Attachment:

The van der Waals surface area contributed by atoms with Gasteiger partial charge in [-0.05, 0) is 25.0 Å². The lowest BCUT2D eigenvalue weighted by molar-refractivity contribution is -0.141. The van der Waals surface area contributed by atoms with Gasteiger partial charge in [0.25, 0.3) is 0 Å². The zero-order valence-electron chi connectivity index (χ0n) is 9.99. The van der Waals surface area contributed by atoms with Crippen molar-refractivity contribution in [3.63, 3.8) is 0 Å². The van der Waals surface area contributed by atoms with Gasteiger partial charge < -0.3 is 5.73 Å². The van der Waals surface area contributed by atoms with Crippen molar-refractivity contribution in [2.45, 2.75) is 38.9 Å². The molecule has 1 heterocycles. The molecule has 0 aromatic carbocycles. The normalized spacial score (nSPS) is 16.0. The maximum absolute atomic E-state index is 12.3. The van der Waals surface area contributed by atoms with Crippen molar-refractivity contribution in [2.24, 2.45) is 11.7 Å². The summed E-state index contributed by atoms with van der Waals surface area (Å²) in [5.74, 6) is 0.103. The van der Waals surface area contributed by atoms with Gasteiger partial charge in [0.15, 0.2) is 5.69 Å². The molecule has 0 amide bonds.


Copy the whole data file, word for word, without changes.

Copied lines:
The van der Waals surface area contributed by atoms with Gasteiger partial charge in [-0.05, 0) is 25.0 Å². The lowest BCUT2D eigenvalue weighted by molar-refractivity contribution is -0.141. The van der Waals surface area contributed by atoms with Gasteiger partial charge in [0.25, 0.3) is 0 Å². The zero-order valence-electron chi connectivity index (χ0n) is 9.99. The van der Waals surface area contributed by atoms with Crippen molar-refractivity contribution in [3.63, 3.8) is 0 Å². The van der Waals surface area contributed by atoms with Gasteiger partial charge < -0.3 is 5.73 Å². The van der Waals surface area contributed by atoms with Crippen molar-refractivity contribution in [2.45, 2.75) is 38.9 Å². The molecule has 1 heterocycles. The molecule has 0 aromatic carbocycles. The normalized spacial score (nSPS) is 16.0. The maximum absolute atomic E-state index is 12.3. The van der Waals surface area contributed by atoms with Crippen molar-refractivity contribution in [2.24, 2.45) is 11.7 Å². The summed E-state index contributed by atoms with van der Waals surface area (Å²) in [5.74, 6) is 0.103. The van der Waals surface area contributed by atoms with Gasteiger partial charge in [0.15, 0.2) is 5.69 Å². The molecule has 0 amide bonds.